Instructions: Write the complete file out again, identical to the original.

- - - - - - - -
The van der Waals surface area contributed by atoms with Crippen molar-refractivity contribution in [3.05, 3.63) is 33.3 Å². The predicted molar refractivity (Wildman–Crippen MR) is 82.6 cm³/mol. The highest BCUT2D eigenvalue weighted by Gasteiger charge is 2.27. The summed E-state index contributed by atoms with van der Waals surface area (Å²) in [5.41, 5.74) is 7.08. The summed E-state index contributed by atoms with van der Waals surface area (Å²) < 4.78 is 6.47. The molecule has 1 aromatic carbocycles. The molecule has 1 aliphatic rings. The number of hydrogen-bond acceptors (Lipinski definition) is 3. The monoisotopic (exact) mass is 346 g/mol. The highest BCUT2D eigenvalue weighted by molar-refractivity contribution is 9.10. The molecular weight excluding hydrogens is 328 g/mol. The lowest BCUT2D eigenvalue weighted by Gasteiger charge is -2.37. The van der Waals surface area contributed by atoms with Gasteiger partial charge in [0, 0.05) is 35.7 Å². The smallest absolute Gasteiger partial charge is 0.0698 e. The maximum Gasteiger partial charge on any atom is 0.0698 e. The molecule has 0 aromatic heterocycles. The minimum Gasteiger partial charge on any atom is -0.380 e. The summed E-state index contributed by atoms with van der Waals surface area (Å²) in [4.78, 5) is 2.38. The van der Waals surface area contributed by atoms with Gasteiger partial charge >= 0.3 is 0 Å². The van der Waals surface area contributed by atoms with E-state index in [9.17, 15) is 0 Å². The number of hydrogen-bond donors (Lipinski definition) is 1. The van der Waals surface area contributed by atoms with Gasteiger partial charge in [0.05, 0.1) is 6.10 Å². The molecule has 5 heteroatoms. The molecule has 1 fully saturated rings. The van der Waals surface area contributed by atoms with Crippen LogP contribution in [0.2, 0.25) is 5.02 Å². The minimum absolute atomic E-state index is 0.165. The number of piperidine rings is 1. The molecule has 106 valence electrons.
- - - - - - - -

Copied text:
The van der Waals surface area contributed by atoms with Crippen molar-refractivity contribution in [3.05, 3.63) is 33.3 Å². The predicted molar refractivity (Wildman–Crippen MR) is 82.6 cm³/mol. The highest BCUT2D eigenvalue weighted by Gasteiger charge is 2.27. The summed E-state index contributed by atoms with van der Waals surface area (Å²) in [5.41, 5.74) is 7.08. The summed E-state index contributed by atoms with van der Waals surface area (Å²) < 4.78 is 6.47. The molecule has 1 aromatic carbocycles. The molecule has 1 aliphatic rings. The number of hydrogen-bond acceptors (Lipinski definition) is 3. The monoisotopic (exact) mass is 346 g/mol. The highest BCUT2D eigenvalue weighted by molar-refractivity contribution is 9.10. The molecular weight excluding hydrogens is 328 g/mol. The lowest BCUT2D eigenvalue weighted by Gasteiger charge is -2.37. The van der Waals surface area contributed by atoms with Gasteiger partial charge in [0, 0.05) is 35.7 Å². The smallest absolute Gasteiger partial charge is 0.0698 e. The maximum Gasteiger partial charge on any atom is 0.0698 e. The molecule has 0 aromatic heterocycles. The minimum Gasteiger partial charge on any atom is -0.380 e. The summed E-state index contributed by atoms with van der Waals surface area (Å²) in [4.78, 5) is 2.38. The van der Waals surface area contributed by atoms with Gasteiger partial charge >= 0.3 is 0 Å². The van der Waals surface area contributed by atoms with E-state index in [9.17, 15) is 0 Å². The number of hydrogen-bond donors (Lipinski definition) is 1. The van der Waals surface area contributed by atoms with Gasteiger partial charge in [0.05, 0.1) is 6.10 Å². The molecule has 5 heteroatoms. The molecule has 1 fully saturated rings. The van der Waals surface area contributed by atoms with Crippen LogP contribution in [0.2, 0.25) is 5.02 Å². The minimum absolute atomic E-state index is 0.165. The number of piperidine rings is 1. The molecule has 106 valence electrons.